.....Advertisement.....
.....Advertisement.....

Today's News

  • Lights, gates going up at deadly crossing

    Crossing lights and crossing gates are due to be installed this week at the site where two young people died when their vehicle was struck by a train in 2014.

    “Roane County and Norfolk Southern are coordinating their efforts. Norfolk Southern has notified us that they plan to begin construction on approximately Dec. 8,” said Mark Nagi, Tennessee Department of Transportation spokesman.

    Nagi said the county will be installing signs, paving and providing pavement markings while Norfolk Southern will install signs, lights, gates and bells.

  • Fence up at Roane Academy

    Omni Visions has followed through on its commitment to put a perimeter fence around Roane Academy.

    “I’m really glad to see that they’re doing what they said they would do,” Roane County Commission Chairman Ron Berry said.

    Omni Visions has a contract with the Tennessee Department of Children’s Services to house Level 3 male juveniles at Roane Academy, which is in the Roane County Industrial Park.

  • Wait continues on cause of death

    There is still no news on the cause of death of a South of the River man found outside a home on Hilltop Drive last month.

    Sheriff Jack Stockton said authorities are waiting on blood work and other information on Wesley Colyer’s cause of death.

    “He wasn’t beaten or abused or anything like that,” Stockton said. “If anything happened, it would have to be internally.”

    Colyer, 49, was supposed to stay the night at the home, the sheriff said. A friend found him outside the next morning.

  • School chief search to kick into gear

    Roane County Board of Education Chairman Darrell “Drack” Langley has put together a director of schools search committee.

    The group consists of himself and fellow board members Vic King, Sam Cox and Mike “Brillo” Miller.

    Current Director of Schools Gary Aytes announced over the summer that he does not plan to seek an extension on his contract, which is set to expire on June 30, 2016.

    The board hired Aytes in 2012 to replace Toni Mc-Griff, who retired.

    Cox was on the committee during the 2012 search for a director.

  • Harriman and Rockwood hold steady so far

    Property tax notices may be going out next week after months of delays because of difficulties that have arose from Roane County property reappraisals.

    “The printer just sent me an email that said they are starting our printing now, so I would think it will be early next week before they are mailed,” said Rockwood City Administrator Becky Ruppe on Friday afternoon.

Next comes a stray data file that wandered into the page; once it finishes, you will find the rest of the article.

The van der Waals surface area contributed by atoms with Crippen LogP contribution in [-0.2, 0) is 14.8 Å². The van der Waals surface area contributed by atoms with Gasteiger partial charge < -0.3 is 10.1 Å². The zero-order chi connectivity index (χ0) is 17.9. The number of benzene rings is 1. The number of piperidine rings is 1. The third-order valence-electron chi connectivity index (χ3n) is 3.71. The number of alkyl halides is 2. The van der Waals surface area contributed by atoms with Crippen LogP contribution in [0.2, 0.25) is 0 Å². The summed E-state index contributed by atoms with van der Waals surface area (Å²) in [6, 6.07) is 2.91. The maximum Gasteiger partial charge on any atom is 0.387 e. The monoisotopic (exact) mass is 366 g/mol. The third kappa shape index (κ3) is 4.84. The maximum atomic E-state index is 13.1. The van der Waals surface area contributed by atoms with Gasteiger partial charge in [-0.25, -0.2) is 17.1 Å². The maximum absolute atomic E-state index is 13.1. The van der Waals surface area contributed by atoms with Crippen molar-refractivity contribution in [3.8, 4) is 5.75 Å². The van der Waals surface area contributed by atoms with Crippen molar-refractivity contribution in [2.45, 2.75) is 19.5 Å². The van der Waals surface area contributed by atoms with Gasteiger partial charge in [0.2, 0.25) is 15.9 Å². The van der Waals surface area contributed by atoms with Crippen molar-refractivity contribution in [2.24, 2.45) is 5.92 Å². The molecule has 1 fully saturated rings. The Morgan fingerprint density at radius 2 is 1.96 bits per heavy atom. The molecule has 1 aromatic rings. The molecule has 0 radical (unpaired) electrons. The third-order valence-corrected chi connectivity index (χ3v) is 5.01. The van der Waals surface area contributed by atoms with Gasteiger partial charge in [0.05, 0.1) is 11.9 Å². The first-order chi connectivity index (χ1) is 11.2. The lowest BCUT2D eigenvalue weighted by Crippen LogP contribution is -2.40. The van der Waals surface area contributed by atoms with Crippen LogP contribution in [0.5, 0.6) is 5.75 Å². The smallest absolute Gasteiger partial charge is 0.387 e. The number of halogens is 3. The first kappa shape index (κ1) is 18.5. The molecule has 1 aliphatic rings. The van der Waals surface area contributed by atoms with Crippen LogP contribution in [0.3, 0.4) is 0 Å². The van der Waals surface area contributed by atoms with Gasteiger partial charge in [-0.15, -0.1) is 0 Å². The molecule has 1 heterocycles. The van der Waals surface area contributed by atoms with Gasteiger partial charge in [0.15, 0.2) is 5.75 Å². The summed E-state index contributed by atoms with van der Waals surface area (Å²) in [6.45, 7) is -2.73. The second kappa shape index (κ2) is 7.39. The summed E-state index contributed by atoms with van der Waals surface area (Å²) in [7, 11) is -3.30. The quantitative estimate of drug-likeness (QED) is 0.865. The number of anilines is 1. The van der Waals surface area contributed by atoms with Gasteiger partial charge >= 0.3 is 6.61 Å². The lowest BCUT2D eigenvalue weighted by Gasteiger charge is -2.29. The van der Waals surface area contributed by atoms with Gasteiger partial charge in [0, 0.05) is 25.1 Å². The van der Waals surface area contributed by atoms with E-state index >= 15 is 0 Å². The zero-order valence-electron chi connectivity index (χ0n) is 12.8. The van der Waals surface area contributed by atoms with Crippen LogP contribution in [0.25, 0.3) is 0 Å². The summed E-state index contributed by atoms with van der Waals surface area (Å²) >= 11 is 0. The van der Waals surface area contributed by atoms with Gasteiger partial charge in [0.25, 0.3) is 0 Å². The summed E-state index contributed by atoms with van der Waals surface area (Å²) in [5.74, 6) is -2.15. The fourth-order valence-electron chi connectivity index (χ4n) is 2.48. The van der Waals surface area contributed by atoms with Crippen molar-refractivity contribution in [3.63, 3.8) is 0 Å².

This year the state came in to take over the reappraisals from Property Assessor David Morgan’s office.

  • Tax bills coming this week?

    Roane County property tax bills could be on the verge of hitting the mail.

    “I was told that Local Government would run a final file to send to the printer today,” Roane County Property Assessor David Morgan said Friday. “Once this file is approved, all tax cards for the county and cities will be printed. I would anticipate that tax bills will be mailed out early next (this) week.”

  • Officials hold out hope for CVMR

    Canadian company CVMR clarified its position on Friday about a proposed relocation to the Roane County portion of Oak Ridge.

    In a two-page letter addressed to Tennessee Gov. Bill Haslam, Chairman and CEO Kamran Khozan indicates his company could still have a facility in the area one day.

  • Big CVMR move to Roane County questioned

    Kamran M. Khozan, the chairman and CEO of CVMR, disputed reports that said his company has decided not to move its global headquarters to Oak Ridge.

    “The report is not correct,” he said by email Wednesday. “We will release a formal statement tomorrow to correct the misunderstanding.”

    The Roane County News was not provided with the statement by presstime Thursday.

  • Kingston latest to feel tax bill delay

    Kingston residents will finally be getting their property tax bills in the mail, after several months of delays.

    Currently, according to city officials, surplus funds are being depleted as the city waits for property tax revenues to roll in, and only about $900,000 is available. That amount would only cover about three months of operating fees.

    However, Wednesday afternoon, Kingston’s Financial Director Carolyn Brewer was notified that the notices were ready, and she said they would be mailed out “no later than the first of [next] week.”

  • Nutcracker Splendor